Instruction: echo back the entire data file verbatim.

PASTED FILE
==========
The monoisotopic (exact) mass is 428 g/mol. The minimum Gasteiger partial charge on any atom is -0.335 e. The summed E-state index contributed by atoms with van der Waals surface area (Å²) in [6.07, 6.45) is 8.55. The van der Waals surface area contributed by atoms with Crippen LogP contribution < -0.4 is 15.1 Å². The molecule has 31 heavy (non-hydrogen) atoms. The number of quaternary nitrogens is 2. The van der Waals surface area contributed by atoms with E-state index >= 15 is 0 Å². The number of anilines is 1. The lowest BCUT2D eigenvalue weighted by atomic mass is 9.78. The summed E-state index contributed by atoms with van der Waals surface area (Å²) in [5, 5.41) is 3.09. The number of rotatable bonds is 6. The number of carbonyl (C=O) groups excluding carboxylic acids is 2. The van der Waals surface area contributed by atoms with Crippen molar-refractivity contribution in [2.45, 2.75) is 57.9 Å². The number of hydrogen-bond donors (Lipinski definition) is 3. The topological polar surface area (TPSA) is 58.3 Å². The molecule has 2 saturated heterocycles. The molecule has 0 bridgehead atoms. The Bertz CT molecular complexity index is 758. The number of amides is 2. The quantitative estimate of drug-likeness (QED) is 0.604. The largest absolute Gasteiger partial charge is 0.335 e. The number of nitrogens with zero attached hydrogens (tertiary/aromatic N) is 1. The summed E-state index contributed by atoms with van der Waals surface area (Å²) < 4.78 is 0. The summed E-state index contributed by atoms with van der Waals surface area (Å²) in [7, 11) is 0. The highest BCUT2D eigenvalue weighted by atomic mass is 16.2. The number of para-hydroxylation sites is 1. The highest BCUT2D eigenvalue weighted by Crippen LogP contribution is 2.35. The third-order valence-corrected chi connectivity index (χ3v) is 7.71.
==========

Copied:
The monoisotopic (exact) mass is 428 g/mol. The minimum Gasteiger partial charge on any atom is -0.335 e. The summed E-state index contributed by atoms with van der Waals surface area (Å²) in [6.07, 6.45) is 8.55. The van der Waals surface area contributed by atoms with Crippen LogP contribution < -0.4 is 15.1 Å². The molecule has 31 heavy (non-hydrogen) atoms. The number of quaternary nitrogens is 2. The van der Waals surface area contributed by atoms with E-state index >= 15 is 0 Å². The number of anilines is 1. The lowest BCUT2D eigenvalue weighted by atomic mass is 9.78. The summed E-state index contributed by atoms with van der Waals surface area (Å²) in [5, 5.41) is 3.09. The number of rotatable bonds is 6. The number of carbonyl (C=O) groups excluding carboxylic acids is 2. The van der Waals surface area contributed by atoms with Crippen molar-refractivity contribution in [2.45, 2.75) is 57.9 Å². The number of hydrogen-bond donors (Lipinski definition) is 3. The topological polar surface area (TPSA) is 58.3 Å². The molecule has 2 saturated heterocycles. The molecule has 0 bridgehead atoms. The Bertz CT molecular complexity index is 758. The number of amides is 2. The quantitative estimate of drug-likeness (QED) is 0.604. The largest absolute Gasteiger partial charge is 0.335 e. The number of nitrogens with zero attached hydrogens (tertiary/aromatic N) is 1. The summed E-state index contributed by atoms with van der Waals surface area (Å²) < 4.78 is 0. The summed E-state index contributed by atoms with van der Waals surface area (Å²) in [7, 11) is 0. The highest BCUT2D eigenvalue weighted by atomic mass is 16.2. The number of para-hydroxylation sites is 1. The highest BCUT2D eigenvalue weighted by Crippen LogP contribution is 2.35. The third-order valence-corrected chi connectivity index (χ3v) is 7.71.